Breaking Down Complex Execution Plans

SQL Server, T-SQL
Peter Ward, the editor at SQL Server Performance, has published an article of mine on Breaking Down Complex Execution Plans. I go way beyond the blog entry below and show how the estimated costs in execution plans can mess you up, how to use the XML in execution plans to search through them for costly operations or operations that have mismatched estimated rows & actual rows and some other tips and tricks. Hopefully it's worth a read.
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nHibernate Recompiles and Execution Plans

nHibernate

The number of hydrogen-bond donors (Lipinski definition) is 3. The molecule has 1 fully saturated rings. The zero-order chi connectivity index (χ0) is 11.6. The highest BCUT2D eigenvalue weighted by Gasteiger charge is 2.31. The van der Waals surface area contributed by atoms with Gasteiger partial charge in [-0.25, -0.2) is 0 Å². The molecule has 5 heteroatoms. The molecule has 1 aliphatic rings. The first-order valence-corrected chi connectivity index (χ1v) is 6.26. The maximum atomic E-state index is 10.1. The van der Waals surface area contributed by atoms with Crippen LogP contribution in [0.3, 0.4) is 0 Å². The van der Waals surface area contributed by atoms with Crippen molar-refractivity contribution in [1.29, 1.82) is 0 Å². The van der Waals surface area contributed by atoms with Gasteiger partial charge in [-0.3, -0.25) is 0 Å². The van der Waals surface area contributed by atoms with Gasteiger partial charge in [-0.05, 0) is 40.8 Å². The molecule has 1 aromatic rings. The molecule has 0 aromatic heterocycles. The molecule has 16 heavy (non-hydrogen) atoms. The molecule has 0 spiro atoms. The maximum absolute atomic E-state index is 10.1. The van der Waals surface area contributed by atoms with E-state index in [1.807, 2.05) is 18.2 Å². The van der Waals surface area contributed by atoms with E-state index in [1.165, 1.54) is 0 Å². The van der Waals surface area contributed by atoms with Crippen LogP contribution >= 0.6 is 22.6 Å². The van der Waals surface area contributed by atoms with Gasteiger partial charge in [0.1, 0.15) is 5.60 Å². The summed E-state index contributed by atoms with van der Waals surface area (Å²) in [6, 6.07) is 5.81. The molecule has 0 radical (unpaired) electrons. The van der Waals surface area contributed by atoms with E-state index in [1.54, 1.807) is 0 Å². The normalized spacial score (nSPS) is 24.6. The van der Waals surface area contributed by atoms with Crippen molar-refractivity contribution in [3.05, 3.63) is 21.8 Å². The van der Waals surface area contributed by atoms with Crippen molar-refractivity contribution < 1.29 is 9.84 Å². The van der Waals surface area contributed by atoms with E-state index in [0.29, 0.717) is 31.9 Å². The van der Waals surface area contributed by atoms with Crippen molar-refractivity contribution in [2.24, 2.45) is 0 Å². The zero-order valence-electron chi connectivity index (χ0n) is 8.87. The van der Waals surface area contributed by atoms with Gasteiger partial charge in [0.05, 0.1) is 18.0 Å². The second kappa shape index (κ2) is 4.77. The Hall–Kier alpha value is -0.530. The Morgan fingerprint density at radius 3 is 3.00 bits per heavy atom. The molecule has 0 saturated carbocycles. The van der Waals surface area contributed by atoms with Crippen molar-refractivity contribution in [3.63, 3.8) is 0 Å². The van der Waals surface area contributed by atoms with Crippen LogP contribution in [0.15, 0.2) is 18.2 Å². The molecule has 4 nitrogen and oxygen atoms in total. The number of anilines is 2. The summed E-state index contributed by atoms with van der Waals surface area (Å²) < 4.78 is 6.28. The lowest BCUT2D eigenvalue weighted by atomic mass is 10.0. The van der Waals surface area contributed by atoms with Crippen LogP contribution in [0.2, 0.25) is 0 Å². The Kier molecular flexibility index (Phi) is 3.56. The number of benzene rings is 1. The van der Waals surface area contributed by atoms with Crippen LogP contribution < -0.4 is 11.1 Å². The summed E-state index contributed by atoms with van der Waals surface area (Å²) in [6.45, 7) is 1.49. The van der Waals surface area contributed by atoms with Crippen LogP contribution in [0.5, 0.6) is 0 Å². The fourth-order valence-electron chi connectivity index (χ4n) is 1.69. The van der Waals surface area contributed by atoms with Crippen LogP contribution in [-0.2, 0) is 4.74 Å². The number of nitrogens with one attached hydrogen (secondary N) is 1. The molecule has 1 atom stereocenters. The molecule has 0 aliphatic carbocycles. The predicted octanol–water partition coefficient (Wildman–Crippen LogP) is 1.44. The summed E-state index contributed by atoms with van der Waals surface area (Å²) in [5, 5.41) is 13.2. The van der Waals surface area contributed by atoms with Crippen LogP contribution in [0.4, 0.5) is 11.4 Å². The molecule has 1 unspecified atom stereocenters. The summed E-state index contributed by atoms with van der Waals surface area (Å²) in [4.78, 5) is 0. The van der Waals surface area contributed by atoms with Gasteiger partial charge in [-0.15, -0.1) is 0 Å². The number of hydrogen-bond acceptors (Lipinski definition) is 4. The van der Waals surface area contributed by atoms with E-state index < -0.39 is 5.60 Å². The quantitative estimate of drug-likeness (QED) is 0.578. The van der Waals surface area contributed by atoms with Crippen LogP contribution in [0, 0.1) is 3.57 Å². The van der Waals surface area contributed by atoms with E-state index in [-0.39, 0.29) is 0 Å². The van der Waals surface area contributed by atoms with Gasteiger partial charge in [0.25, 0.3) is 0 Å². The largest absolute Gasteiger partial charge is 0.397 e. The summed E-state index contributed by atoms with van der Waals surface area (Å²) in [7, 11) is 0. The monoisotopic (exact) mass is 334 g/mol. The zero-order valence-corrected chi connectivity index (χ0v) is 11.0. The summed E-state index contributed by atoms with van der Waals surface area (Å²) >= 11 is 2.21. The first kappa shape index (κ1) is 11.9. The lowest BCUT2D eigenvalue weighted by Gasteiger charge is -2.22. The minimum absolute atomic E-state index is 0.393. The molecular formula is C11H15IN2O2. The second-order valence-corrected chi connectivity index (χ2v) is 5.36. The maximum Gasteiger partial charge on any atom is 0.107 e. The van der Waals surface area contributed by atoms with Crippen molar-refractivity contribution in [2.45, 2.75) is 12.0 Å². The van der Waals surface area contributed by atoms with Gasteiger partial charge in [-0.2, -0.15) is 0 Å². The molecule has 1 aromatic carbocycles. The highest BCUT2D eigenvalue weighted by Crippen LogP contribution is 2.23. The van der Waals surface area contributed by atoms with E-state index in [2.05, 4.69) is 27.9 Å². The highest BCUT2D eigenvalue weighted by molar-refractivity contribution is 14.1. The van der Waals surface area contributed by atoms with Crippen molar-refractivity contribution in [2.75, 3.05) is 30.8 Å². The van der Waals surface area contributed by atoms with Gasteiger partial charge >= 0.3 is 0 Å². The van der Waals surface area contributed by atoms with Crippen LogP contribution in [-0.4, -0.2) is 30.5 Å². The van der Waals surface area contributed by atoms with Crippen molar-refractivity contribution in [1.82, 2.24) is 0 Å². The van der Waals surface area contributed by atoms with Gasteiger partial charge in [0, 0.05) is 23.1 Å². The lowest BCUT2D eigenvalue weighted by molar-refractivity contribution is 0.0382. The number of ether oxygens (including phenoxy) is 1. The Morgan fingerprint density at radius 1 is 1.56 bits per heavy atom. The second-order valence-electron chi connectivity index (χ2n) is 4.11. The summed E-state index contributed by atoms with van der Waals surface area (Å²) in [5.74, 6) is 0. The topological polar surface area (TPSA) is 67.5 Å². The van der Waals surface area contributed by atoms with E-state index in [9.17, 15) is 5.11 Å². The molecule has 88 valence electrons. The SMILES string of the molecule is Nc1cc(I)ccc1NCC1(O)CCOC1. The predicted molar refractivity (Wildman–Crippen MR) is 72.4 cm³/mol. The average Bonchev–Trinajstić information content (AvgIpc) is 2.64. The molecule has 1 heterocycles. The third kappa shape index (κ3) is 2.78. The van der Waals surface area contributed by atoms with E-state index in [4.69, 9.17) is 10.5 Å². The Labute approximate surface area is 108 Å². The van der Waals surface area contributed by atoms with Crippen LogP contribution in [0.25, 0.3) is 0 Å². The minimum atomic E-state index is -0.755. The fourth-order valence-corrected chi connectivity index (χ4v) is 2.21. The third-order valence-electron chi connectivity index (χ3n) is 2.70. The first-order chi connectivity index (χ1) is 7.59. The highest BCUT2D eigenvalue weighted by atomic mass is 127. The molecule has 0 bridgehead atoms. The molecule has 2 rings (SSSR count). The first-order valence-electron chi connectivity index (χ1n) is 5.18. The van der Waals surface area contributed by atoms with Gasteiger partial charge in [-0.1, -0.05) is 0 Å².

One little potential for performance problems that we've seen comes out of how nHibernate generates it's parameratized queries. It limits the length of any parameter to the length of the column, but if the length of that parameter is less than the column, it uses tha smaller length when declaring the variable. This results in a query that looks like this: exec sp_executesql N'INSERT INTO dbo.users (Name, Password, EmailAddress, LastLogon, LogonId) VALUES (@p0, @p1, @p2, @p3, @p4)',N'@p0 nvarchar(8),@p1 nvarchar(6),@p2 nvarchar(12),@p3 datetime,@p4 nvarchar(8)',@p0=N'Ted Cool',@p1=N'abc123',@p2=N'ted@cool.com',@p3='2008-04-29 14:10:44:000',@p4=N'ted_cool' Note the parameter @p4 which is the parameter mapping to the primary key for the little sample table. In this query it's declared as nvarchar( 8 ) because 'ted_cool' is composed of eight characters. But if we changed it to 'ted_coolish': exec sp_executesql N'INSERT INTO dbo.users…
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